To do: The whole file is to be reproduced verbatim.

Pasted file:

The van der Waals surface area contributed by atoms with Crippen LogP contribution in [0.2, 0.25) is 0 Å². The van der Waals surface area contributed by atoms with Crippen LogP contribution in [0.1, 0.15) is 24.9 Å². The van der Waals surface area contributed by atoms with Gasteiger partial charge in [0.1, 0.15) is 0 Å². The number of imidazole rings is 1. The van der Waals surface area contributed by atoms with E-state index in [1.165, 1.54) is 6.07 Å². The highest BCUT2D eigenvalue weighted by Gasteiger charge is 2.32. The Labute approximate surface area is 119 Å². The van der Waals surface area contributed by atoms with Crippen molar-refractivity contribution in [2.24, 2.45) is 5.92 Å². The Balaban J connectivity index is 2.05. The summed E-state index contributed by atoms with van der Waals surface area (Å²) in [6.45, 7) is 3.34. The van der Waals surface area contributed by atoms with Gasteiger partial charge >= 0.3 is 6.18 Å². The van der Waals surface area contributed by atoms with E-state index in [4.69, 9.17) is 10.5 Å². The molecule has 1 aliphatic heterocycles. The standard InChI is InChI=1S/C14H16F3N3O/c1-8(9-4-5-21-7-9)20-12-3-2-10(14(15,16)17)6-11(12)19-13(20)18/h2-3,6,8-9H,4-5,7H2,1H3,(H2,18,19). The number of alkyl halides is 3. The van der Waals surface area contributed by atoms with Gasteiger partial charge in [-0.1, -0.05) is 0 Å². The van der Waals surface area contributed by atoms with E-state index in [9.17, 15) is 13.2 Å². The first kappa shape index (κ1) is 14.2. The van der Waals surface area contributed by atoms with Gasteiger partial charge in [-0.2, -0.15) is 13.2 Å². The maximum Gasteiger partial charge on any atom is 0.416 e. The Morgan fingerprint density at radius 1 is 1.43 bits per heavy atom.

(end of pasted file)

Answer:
The van der Waals surface area contributed by atoms with Crippen LogP contribution in [0.2, 0.25) is 0 Å². The van der Waals surface area contributed by atoms with Crippen LogP contribution in [0.1, 0.15) is 24.9 Å². The van der Waals surface area contributed by atoms with Gasteiger partial charge in [0.1, 0.15) is 0 Å². The number of imidazole rings is 1. The van der Waals surface area contributed by atoms with E-state index in [1.165, 1.54) is 6.07 Å². The highest BCUT2D eigenvalue weighted by Gasteiger charge is 2.32. The Labute approximate surface area is 119 Å². The van der Waals surface area contributed by atoms with Crippen molar-refractivity contribution in [2.24, 2.45) is 5.92 Å². The Balaban J connectivity index is 2.05. The summed E-state index contributed by atoms with van der Waals surface area (Å²) in [6.45, 7) is 3.34. The van der Waals surface area contributed by atoms with Gasteiger partial charge >= 0.3 is 6.18 Å². The van der Waals surface area contributed by atoms with E-state index in [4.69, 9.17) is 10.5 Å². The molecule has 1 aliphatic heterocycles. The standard InChI is InChI=1S/C14H16F3N3O/c1-8(9-4-5-21-7-9)20-12-3-2-10(14(15,16)17)6-11(12)19-13(20)18/h2-3,6,8-9H,4-5,7H2,1H3,(H2,18,19). The number of alkyl halides is 3. The van der Waals surface area contributed by atoms with Gasteiger partial charge in [-0.1, -0.05) is 0 Å². The van der Waals surface area contributed by atoms with E-state index in [9.17, 15) is 13.2 Å². The first kappa shape index (κ1) is 14.2. The van der Waals surface area contributed by atoms with Gasteiger partial charge in [-0.2, -0.15) is 13.2 Å². The maximum Gasteiger partial charge on any atom is 0.416 e. The Morgan fingerprint density at radius 1 is 1.43 bits per heavy atom.